Marion Lamar Muse

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Marion Lamar Muse

Houston, Harris County, Texas, USA
Death 5 Feb 2007 (aged 86)
Dallas, Dallas County, Texas, USA
Burial Cremated
Memorial ID 17833423 View Source
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M. LAMAR MUSE: 1920-2007

12:00 AM CST on Tuesday, February 6, 2007
By TERRY MAXON / The Dallas Morning News

M. Lamar Muse, the feisty airline executive who helped launch Southwest Airlines Co. in 1971 and then left in a boardroom fight seven years later, died late Monday of lung cancer at a Dallas retirement home. He was 86.

Herb Kelleher, one of Southwest's founders and its chairman since 1978, said Mr. Muse was "extremely important" to the Dallas-based carrier's success, bringing the airline the experience needed to get Southwest started.

Mr. Kelleher called Mr. Muse "a cantankerous genius. ... He was the perfect person – because he was tough, he was competitive, he was hard-minded – to get Southwest Airlines off the ground and turn it into a moneymaker, with all the opposition that we had and as bitter as it was."

Longtime airline industry executive and consultant John Eichner said Mr. Muse developed Southwest into the low-fare, high-productivity machine that it remains today. Airlines across the world, such as Ryanair Ltd. in Ireland and WestJet Airlines Ltd. in Canada, became successful by copying Southwest, Mr. Eichner said.

"They're all doing this pattern of Southwest Airlines, which really was Lamar's pattern," Mr. Eichner said.

"It really was one of the big innovations in the airline industry that made these startup airlines possible."

In 1981, Mr. Muse and son Michael Muse, who left Southwest along with his father, established another low-fare carrier based in Dallas, Muse Air Corp. – or "Revenge Air," as many labeled it. Southwest bought its competitor in 1985, effectively ending Mr. Muse's career running airlines.

Born in Houston in 1920, Mr. Muse grew up in Palestine, Texas, where he graduated from high school in 1937. He attended Southwestern University in Georgetown for two years before switching to Texas Christian University in 1940, leaving after his junior year.

He joined Price Waterhouse as a certified public accountant in 1941, his time there interrupted by a stint in the U.S Army Corps of Engineers from 1943 to 1945. He left Price Waterhouse in 1948 to go to work for Trans Texas Airways, followed by jobs at American Airlines Inc., Southern Airways, Central Airlines and Universal Airlines.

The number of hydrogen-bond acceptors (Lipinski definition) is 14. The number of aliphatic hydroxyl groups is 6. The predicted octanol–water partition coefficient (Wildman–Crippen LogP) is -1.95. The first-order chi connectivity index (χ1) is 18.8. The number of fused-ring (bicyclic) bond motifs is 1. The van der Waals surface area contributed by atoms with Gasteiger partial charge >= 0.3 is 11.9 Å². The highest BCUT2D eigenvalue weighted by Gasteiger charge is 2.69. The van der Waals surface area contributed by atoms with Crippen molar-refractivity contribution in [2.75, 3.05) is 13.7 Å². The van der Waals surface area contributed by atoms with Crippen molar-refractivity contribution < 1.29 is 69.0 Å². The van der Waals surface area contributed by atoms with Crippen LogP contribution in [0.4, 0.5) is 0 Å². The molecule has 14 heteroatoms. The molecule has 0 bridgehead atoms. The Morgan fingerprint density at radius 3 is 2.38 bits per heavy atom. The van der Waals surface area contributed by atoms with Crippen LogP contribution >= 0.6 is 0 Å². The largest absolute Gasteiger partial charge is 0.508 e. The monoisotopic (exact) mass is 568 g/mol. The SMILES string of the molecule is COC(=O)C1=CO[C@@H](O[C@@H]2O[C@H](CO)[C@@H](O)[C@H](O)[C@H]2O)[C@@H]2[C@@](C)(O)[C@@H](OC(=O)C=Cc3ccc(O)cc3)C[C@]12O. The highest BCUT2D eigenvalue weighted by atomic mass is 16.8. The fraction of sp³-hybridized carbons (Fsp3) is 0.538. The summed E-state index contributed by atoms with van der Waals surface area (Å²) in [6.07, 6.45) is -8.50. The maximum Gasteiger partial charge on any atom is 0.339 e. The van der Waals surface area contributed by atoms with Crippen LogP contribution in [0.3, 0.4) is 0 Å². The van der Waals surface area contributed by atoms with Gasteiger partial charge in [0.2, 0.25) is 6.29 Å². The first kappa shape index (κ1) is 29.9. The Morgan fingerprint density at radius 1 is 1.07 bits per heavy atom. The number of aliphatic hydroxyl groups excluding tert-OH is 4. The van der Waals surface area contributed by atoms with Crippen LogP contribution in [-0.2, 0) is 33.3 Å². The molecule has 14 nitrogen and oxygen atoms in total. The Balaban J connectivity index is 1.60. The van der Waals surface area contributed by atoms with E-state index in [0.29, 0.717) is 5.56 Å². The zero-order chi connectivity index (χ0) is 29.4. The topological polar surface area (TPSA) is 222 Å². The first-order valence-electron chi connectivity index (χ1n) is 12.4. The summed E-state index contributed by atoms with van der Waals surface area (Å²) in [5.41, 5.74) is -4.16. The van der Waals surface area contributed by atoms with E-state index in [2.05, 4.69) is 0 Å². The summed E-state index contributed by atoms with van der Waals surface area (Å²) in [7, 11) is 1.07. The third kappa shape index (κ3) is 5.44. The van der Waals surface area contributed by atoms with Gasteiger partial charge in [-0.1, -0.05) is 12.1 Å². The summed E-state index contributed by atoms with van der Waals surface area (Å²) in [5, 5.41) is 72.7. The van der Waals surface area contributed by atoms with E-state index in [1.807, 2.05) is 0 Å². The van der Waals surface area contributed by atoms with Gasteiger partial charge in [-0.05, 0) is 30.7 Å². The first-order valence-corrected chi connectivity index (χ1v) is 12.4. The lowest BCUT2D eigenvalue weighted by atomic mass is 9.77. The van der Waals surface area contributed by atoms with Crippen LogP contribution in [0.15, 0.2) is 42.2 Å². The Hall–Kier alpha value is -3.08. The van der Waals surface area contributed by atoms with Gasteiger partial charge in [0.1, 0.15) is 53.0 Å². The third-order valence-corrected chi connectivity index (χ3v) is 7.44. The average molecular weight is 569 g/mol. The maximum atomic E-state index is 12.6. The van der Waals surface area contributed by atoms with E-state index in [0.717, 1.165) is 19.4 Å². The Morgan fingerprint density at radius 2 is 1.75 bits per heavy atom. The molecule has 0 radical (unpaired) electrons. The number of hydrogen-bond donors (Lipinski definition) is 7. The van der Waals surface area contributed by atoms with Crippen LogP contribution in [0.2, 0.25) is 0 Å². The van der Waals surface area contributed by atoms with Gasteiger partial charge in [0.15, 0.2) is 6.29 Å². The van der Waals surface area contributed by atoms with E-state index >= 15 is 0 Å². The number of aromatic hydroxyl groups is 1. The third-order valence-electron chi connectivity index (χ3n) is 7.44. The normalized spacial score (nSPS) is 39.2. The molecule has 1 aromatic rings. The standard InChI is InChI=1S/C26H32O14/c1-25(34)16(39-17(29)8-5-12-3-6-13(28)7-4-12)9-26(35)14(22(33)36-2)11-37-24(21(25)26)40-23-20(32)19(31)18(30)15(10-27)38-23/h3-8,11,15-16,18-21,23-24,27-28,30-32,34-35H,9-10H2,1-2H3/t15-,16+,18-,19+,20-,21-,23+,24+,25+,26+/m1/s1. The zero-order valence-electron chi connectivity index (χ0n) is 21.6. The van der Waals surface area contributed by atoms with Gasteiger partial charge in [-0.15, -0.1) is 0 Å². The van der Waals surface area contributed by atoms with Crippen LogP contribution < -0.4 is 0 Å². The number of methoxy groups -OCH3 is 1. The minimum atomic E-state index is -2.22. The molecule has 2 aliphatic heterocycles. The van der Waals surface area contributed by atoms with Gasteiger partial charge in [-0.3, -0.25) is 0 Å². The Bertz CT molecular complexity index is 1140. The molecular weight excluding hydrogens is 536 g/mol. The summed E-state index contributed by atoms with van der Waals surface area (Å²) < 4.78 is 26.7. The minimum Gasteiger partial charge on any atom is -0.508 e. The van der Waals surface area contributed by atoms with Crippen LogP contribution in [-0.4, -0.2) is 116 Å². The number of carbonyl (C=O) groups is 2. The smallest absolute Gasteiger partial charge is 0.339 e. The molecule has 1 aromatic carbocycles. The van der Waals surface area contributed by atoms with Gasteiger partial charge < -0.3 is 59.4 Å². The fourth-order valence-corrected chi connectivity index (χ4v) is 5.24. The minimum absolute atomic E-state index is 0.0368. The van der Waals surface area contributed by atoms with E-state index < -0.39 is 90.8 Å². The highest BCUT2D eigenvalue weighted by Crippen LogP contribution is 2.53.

Pushed out at Universal in 1969, he moved to Conroe, where he was living when he heard about the airline that Rollin W. King and Mr. Kelleher had thought up.

"Rollin and I jointly agreed we needed someone with experience to operate a real airline with heavy equipment. Everyone was happy to have Lamar come on board," Mr. Kelleher said.

As Mr. Muse recalled in a 2002 autobiography, Southwest Passage, the carrier he joined as president and CEO had few employees, no airplanes and the name "Air Southwest."

"Since Air Southwest sounded to me like some Mickey Mouse, third-level carrier, I convinced the board to change the name to 'Southwest Airlines Co.,' " Mr. Muse wrote.

The tiny carrier began operations on June 18, 1971, with three airplanes. It had to sell a fourth airplane that was arriving later that year to meet payroll and airline employees figured out a way to operate about the same schedule with three airplanes by "turning" the airplanes more quickly between flights – in 10 minutes rather than 25.

"We fumbled around for 18 months before we found the formula," Mr. Muse said. "After we got the formula, all it was was cookie-cutting."

But even as the carrier turned profitable and kept growing, Mr. Muse began butting heads more and more with Mr. King.

Finally, in March 1978, Mr. Muse sent the Southwest board a letter of resignation, with the intent of forcing a showdown that would end up with the board choosing him over Mr. King. It was, Mr. Muse later said, a "big mistake."

In an interview Wednesday, Mr. Muse said he was proud of helping establish Southwest Airlines, but particularly pleased to have helped build a new YMCA facility in Palestine. He set up irrevocable trusts in 1997 to fund the YMCA, named after his parents, Hiram and Nan Muse. "That was what I was the proudest of," Mr. Muse said. "I created something."

Mr. Muse was preceded in death by his first wife, Juanice, and his brother, Ken, of Montgomery, Ala. Survivors include son Michael Muse of Dallas; daughters Deborah Ann Muse and Diane Muse Kinnan, both of Dallas, and Lisa Muse of Liberty Hill; sister Marian Thompson of Palestine; three grandchildren, and one great-grandchild.

He is also survived by ex-wife Barbara and her daughters, Culleen Vaughn and Connie Grizzard, both of San Antonio; and two grandchildren.

No memorial services are planned for Mr. Muse, his family said. Gifts may be made to the Palestine YMCA, Attention: Michael Oranch, 5500 N. Loop 256, Palestine, Texas 75801.

Lamar's ashes were scattered under the "Big P" in the Waddington Channel, British Columbia, Canada.

Lamar was a veteran of WW II serving in the Army Corps of Engineers in Northern France.

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Gravesite Details Ashes scattered under the "Big P", Waddington Chanel, British Columbia, Canada

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